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Source: Village Hotel Changi Website.

CCCS issues Proposed Infringement Decision against the exchange of commercially sensitive information between hotels

According to the Competition and Consumer Commission of Singapore (CCCS), sales representatives of four hotels in the country are said to have exchanged commercially sensitive information.

The watchdog has issued a Proposed Infringement Decision (PID) on Friday (3 August) against the owners/operators of
Capri by Fraser Changi City Singapore, Village Hotel Changi and Village Hotel Katong (collectively referred to as the "Village Hotels"), and Crowne Plaza Hotels.

The PID were issued for infringing section 34 of the Competition Act (Cap. 50B) (the Act) by entering into agreement(s) and/or concerted practice(s) to discuss and exchange confidential, customer-specific, commercially sensitive information in connection with the provision of hotel room accommodation in Singapore to corporate customers.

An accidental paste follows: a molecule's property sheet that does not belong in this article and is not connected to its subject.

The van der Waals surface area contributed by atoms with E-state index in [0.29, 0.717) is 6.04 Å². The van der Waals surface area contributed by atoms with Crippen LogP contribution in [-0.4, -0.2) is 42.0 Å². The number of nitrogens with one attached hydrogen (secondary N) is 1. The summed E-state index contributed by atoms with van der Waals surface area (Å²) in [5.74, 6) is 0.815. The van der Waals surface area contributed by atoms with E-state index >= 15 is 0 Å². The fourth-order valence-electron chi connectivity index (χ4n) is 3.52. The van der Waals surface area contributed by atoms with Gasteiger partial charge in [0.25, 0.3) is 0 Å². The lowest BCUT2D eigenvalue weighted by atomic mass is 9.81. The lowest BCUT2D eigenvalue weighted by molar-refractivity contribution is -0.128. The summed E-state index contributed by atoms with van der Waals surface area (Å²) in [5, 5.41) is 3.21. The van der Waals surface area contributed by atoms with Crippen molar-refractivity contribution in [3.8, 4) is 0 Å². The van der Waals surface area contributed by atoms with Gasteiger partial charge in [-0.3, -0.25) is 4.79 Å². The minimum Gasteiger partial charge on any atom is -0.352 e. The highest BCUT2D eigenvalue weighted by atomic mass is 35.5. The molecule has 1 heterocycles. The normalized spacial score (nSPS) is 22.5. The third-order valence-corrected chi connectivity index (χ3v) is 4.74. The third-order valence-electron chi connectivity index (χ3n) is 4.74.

In a press release, CCCS stated that the information shared between the sales representatives of competing hotels included non-public bid prices in response to corporate customer requests, as well as percentages of price reduction which customers asked for and the corresponding responses by each hotel sales representative during confidential price negotiations.

The exchange of such commercially sensitive information would reduce the competitive pressure on prices/contract terms offered by competing hotels to their corporate customers," it added.

The watchdog said that it commenced an investigation into the hotel sector which was triggered based on its own detection efforts.

It stated that he investigation revealed that sales representatives of Capri and Village Hotels discussed and exchanged commercially sensitive information in connection with the provision of hotel room accommodation in Singapore to corporate customers from at least 3 July 2014 to 30 June 2015 (the Capri-Village Conduct).

Meanwhile, the sales representatives of Capri and Crowne Plaza hotels separately discussed and exchanged commercially sensitive information in connection with the provision of hotel room accommodation in Singapore to corporate customers from at least 14 January 2014 to 30 June 2015 (the Capri-Crowne Plaza Conduct).

CCCS stated that the parties (including those who applied for lenient treatment under CCCS’s Leniency Programme) have six weeks from the receipt of the PID to make their representations to CCCS.

The watchdog noted that it will then make its decision, after careful consideration of the representations, as well as all available information and evidence.